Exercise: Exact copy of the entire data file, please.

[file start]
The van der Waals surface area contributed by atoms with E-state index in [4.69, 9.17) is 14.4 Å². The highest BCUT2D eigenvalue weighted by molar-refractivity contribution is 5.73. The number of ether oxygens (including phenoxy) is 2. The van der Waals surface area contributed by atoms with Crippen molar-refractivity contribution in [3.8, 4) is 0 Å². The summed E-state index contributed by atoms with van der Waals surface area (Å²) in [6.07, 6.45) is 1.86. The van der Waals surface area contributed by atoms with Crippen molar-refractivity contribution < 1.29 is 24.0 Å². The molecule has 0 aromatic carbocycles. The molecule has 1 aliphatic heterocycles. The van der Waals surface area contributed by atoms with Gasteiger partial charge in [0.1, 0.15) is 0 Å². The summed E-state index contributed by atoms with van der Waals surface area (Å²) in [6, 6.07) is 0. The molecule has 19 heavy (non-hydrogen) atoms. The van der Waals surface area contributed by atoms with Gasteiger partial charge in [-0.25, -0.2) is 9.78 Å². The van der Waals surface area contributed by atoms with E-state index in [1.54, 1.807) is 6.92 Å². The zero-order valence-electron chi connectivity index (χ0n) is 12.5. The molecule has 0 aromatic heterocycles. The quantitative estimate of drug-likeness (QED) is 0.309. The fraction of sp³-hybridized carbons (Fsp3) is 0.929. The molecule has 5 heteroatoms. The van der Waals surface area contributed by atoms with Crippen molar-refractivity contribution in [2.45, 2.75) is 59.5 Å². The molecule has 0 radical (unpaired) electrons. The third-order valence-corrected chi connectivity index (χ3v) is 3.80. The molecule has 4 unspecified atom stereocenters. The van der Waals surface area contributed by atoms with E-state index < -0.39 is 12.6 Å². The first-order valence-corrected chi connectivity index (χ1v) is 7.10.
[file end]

The van der Waals surface area contributed by atoms with E-state index in [4.69, 9.17) is 14.4 Å². The highest BCUT2D eigenvalue weighted by molar-refractivity contribution is 5.73. The number of ether oxygens (including phenoxy) is 2. The van der Waals surface area contributed by atoms with Crippen molar-refractivity contribution in [3.8, 4) is 0 Å². The summed E-state index contributed by atoms with van der Waals surface area (Å²) in [6.07, 6.45) is 1.86. The van der Waals surface area contributed by atoms with Crippen molar-refractivity contribution < 1.29 is 24.0 Å². The molecule has 0 aromatic carbocycles. The molecule has 1 aliphatic heterocycles. The van der Waals surface area contributed by atoms with Gasteiger partial charge in [0.1, 0.15) is 0 Å². The summed E-state index contributed by atoms with van der Waals surface area (Å²) in [6, 6.07) is 0. The molecule has 19 heavy (non-hydrogen) atoms. The van der Waals surface area contributed by atoms with Gasteiger partial charge in [-0.25, -0.2) is 9.78 Å². The van der Waals surface area contributed by atoms with E-state index in [1.54, 1.807) is 6.92 Å². The zero-order valence-electron chi connectivity index (χ0n) is 12.5. The molecule has 0 aromatic heterocycles. The quantitative estimate of drug-likeness (QED) is 0.309. The fraction of sp³-hybridized carbons (Fsp3) is 0.929. The molecule has 5 heteroatoms. The van der Waals surface area contributed by atoms with Crippen molar-refractivity contribution in [2.45, 2.75) is 59.5 Å². The molecule has 0 radical (unpaired) electrons. The third-order valence-corrected chi connectivity index (χ3v) is 3.80. The molecule has 4 unspecified atom stereocenters. The van der Waals surface area contributed by atoms with E-state index < -0.39 is 12.6 Å². The first-order valence-corrected chi connectivity index (χ1v) is 7.10.